Investors lead the way in Melbourne’s heart
The market may have flattened out recently, but pockets of hot property still remain.
Victoria’s property market may have seen something of a slowdown in recent months, but the mood among those in the know in the garden state is that there’s no need to panic.
“It’s been a quarter of very moderate growth, but this has to be viewed in the context of where we’ve come from,” says Real Estate Institute of Victoria’s communications manager Robert Larocca. “Over the past 18 months, the median house price in Melbourne has increased by $160,000, so the fact that it’s now cooled and price growth in the market has moderated is probably a good thing.”
Looking at Melbourne, Larocca points to a good stock level as one factor that’s contributing to the recent slowdown, citing the city’s less-than-spectacular auction clearance rates as a sign of the times.
“When people look at the prevailing clearance rate at auctions in Melbourne of 68 to 70% over the last few months, that has to be viewed in the context that stock levels are quite healthy,” says Larocca.
“This has helped buyers in the market, and has also helped to ensure moderate price growth due to a balance between supply and demand that we haven’t seen in the Melbourne market for some years.”
Buyer’s agent Karin Mackay, of Australian Property Buyers, has also been keeping an eye on the auction situation. She notes that competition for properties has dropped at auction, but believes that there’s still room on the market for more quality stock.
“At auction, instead of having three to five competitors, there are maybe only two to three at the moment,” says Mackay. “There’s a reasonable supply, but as a buyer’s agent I’d like to see more. I have one buyer, for example, where there’s only one property on the market that fits their brief.”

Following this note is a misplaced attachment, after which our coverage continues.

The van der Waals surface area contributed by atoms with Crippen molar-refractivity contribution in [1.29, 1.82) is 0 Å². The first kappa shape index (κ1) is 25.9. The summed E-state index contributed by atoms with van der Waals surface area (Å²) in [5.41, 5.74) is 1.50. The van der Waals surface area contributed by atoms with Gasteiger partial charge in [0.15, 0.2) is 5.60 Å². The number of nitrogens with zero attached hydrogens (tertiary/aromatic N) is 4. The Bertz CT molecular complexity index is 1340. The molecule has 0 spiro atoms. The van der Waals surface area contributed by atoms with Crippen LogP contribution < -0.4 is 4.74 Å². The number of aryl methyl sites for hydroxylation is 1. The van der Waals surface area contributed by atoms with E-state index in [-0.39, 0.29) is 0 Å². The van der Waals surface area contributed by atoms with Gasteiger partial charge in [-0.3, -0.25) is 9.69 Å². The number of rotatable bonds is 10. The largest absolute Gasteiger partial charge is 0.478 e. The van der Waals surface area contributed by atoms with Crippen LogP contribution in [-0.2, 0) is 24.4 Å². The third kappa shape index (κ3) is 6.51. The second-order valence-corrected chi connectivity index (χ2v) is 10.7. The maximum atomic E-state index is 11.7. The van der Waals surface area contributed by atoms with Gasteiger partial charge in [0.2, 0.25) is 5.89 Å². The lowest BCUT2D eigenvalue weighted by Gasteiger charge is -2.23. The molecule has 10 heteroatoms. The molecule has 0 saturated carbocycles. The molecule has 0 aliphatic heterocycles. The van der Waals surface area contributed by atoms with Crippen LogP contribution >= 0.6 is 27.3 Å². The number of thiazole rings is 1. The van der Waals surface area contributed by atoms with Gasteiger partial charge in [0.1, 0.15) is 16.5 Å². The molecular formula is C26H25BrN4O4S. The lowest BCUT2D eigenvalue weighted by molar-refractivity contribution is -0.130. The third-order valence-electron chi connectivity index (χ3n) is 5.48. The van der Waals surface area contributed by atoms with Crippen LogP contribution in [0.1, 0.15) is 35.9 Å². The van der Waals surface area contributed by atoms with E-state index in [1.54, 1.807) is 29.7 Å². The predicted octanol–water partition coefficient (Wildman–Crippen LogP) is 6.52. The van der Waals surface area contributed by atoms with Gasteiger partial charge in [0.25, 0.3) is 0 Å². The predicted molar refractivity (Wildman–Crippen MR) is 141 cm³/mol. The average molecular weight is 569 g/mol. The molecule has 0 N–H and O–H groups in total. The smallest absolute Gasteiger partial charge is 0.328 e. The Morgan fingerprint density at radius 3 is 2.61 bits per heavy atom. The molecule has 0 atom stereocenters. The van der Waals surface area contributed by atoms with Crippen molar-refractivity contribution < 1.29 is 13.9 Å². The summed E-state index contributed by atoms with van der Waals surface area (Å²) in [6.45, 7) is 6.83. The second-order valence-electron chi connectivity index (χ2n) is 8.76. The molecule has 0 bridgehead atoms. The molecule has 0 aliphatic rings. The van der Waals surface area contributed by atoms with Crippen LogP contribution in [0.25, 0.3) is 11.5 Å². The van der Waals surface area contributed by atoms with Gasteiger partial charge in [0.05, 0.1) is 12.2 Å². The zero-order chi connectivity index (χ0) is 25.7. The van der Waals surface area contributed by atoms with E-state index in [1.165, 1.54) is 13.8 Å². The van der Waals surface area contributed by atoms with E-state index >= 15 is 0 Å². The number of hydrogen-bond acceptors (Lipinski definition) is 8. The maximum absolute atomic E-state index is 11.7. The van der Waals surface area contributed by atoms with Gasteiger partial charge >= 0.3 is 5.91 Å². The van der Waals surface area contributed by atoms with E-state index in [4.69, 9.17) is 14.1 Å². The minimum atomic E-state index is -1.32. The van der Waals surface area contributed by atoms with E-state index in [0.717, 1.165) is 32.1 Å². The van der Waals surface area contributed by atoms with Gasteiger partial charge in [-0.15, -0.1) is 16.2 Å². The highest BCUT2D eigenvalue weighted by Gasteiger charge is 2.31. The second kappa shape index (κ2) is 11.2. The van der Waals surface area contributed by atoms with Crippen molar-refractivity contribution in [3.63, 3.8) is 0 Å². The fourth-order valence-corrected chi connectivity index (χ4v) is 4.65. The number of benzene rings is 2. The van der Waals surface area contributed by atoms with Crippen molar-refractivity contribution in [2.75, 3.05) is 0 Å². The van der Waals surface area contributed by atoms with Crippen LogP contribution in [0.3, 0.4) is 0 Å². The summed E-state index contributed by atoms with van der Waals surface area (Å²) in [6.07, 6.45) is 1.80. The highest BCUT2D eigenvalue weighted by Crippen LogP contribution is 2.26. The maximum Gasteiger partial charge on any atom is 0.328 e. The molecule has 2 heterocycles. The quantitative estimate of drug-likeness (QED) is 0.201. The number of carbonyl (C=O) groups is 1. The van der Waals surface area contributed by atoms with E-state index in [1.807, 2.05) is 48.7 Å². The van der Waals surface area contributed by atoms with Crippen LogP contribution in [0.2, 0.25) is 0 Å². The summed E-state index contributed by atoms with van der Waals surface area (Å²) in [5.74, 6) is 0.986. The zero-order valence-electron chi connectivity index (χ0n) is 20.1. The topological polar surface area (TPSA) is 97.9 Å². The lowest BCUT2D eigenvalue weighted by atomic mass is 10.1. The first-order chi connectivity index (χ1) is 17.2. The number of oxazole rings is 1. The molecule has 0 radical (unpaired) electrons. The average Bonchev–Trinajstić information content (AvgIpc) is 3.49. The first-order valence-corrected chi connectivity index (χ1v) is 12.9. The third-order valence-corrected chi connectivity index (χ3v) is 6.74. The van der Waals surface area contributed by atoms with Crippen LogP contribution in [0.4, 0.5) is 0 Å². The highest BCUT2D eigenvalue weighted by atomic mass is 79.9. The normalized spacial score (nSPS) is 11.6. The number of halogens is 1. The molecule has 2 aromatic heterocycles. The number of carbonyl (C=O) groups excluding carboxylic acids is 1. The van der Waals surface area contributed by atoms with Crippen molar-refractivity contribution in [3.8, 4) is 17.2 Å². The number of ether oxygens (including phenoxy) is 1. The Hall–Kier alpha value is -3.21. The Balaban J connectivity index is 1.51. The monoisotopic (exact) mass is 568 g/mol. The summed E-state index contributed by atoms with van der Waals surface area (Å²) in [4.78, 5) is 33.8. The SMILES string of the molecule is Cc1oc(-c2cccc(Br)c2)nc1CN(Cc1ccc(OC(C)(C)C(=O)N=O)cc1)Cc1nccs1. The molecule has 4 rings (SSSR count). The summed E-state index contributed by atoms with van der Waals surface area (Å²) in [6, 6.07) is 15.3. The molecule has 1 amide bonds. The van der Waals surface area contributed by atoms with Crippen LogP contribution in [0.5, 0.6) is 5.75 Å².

Central units still strong
While the Melbourne market may be relatively flat as a whole (growth over three months to September reached only 1.39% for houses and 0.48% for units, according to Residex), CB Richard Ellis (CBRE) director of residential projects Andrew Leoncelli believes that a certain sector of the property market is deemed hot stuff for investors.
“There are a few different markets, and it’s important not to confuse them,” says Leoncelli. “The apartment market in Melbourne, situated within four kilometres of the city, grew by 18% last year, which is very strong on the back of an overwhelming demand compared to new supply.”
Leoncelli cites new units that are well priced and well located for transport and amenities as being hugely popular with Melbourne investors. This trend has been compounded by the slowdown of new stock coming on to the market as developers feel the GFC squeeze.
“The GFC has restricted development access, as the non-major banks are basically no longer lending to developers. So it’s only the Big Four banks that are currently lending to them, and even then at lower loan-to-value ratios and at a higher price,” explains Leoncelli.
“People keep talking about the potential for a situation of oversupply, but that’s not going to happen until we get a fundamental easing in the volume of debt that banks are prepared to lend to developers.”
Mackay, too, believes that what she labels as the ‘scarcity factor’ is playing its part in Melbourne’s inner suburbs, as more and more people choose to live closer to the areas where they work and play.
“The problem with Melbourne is that when we look at the outer suburbs that are 20 or more kilometres out of the CBD, there’s an abundance of land. And so we’re not seeing huge growth in those areas. It’s the inner-city areas where we’re always going to find good growth, because there’s the scarcity factor,” she says.